Sunday, August 31, 2014

Keep it Simple

One of my dearest cousins had her first baby last month. They named her Clementine. She is sweet and beautiful and still tiny enough that I could have just tucked her in my purse when I went to meet her for the first time. Alas, I value my relationships with my family and couldn't come up with a valid reason to have Morgan start visiting me in prison.

Prior to Clementine's arrival, I had the pleasure of helping with her baby shower. My cousin might be the cutest little pregnant lady ever. No, really.

The weather was perfect, the mood was enthused. Everyone was delighted to celebrate Clementine's upcoming arrival. There were gifts and games, and more food than twenty women could have possibly devoured. Not that we didn't make a good faith effort. Those sandwiches weren't going to eat themselves.

The shower was complete with a craft station, where people could decorate onesies for the baby. Several of them were covered in hand drawn art, a number of them had ruffles hot glued across the butt, and not a single one of them was something my cousin was ever going to put on her baby girl. Let's just say my family may be lacking a bit in the artistic skills department.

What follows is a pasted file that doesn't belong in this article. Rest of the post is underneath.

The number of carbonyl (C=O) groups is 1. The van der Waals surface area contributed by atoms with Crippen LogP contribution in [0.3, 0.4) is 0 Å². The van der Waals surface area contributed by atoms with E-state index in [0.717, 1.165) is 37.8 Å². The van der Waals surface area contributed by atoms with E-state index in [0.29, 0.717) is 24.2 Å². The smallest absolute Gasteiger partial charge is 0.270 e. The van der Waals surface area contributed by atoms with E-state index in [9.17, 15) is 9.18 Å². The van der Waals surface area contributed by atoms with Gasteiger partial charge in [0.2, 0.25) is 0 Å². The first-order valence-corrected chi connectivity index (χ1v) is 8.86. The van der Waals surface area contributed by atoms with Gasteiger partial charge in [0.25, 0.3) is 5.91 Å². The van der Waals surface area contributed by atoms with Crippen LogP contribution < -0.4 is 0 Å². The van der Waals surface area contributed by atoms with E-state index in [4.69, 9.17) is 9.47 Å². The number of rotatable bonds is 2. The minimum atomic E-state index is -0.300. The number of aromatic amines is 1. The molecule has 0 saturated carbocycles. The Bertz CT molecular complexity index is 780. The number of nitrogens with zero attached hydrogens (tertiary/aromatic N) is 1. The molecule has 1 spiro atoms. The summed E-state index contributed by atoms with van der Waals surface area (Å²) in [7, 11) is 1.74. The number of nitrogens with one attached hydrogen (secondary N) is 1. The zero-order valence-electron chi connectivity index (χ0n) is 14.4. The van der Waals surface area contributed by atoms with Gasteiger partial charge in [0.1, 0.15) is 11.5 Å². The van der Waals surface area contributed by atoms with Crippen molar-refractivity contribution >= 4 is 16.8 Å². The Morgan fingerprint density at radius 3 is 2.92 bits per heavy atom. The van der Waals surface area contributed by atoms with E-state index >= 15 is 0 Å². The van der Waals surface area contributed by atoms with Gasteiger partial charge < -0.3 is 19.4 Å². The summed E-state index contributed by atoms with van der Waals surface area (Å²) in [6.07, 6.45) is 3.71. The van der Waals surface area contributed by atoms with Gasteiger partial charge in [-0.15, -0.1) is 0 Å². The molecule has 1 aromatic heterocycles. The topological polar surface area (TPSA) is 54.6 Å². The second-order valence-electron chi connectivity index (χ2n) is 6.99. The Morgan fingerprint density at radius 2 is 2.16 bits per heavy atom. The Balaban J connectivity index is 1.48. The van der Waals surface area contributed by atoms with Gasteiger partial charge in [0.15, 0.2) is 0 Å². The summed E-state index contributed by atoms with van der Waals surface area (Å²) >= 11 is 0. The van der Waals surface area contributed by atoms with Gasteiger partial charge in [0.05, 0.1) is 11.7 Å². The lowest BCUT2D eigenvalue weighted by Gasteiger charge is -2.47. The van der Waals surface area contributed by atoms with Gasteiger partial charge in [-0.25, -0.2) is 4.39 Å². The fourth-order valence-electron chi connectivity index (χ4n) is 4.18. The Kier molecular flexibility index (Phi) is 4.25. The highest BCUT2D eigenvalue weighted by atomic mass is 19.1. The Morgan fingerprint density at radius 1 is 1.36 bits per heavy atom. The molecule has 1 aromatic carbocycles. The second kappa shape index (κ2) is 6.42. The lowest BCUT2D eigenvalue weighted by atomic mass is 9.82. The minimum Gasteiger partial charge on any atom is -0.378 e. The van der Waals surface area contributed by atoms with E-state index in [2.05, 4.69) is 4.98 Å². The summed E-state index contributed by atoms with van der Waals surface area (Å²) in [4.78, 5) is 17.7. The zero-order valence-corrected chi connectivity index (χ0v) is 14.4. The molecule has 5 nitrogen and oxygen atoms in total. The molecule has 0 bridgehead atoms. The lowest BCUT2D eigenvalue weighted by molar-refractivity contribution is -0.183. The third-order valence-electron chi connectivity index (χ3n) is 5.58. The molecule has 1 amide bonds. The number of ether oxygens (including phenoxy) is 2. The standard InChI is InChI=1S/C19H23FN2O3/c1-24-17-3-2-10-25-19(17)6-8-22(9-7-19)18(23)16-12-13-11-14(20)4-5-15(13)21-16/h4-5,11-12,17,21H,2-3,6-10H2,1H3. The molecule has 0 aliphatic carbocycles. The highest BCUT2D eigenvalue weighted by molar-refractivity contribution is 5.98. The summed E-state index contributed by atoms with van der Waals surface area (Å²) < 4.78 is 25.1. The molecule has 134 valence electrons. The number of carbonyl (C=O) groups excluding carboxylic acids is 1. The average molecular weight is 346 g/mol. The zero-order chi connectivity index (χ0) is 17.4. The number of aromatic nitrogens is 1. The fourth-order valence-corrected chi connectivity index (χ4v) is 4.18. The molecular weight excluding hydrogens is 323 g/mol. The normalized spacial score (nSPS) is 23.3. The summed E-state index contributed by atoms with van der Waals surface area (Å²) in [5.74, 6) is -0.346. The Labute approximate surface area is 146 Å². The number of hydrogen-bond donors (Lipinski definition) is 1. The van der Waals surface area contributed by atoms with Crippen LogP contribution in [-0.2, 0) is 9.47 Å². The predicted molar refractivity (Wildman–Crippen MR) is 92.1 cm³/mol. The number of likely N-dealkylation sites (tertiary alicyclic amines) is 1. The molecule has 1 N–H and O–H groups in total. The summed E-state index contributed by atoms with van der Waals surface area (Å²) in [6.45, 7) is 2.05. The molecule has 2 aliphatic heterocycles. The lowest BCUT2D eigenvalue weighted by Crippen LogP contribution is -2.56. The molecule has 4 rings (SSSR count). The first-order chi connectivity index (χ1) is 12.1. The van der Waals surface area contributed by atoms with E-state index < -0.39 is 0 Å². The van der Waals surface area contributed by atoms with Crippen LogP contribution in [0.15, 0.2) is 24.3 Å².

One of the most precious ideas at the shower was called a "Blessing Bowl" -- shower attendees took a few minutes to write words of support and love to the soon-to-be new parents. I wrote a short note to my cousin and her husband, reminding them that being each other's best friends was the best gift they could ever give their daughter. 

Out of the corner of my eye, I saw Morgan hunched over the table. She was intensely writing her own note, guarding her sheet of paper so that no one could catch a glimpse. When she finished, she quickly handed it to me, demanding that I tuck it away immediately. I did, but not before I made myself privy to her little words of wisdom for the new mom. 
"Watch out for poop, Chelsea. From: Morgan"
No truer words were ever written. Congratulations, Chelsea and Patrick. And may you heed my daughter's advise for years to come. 

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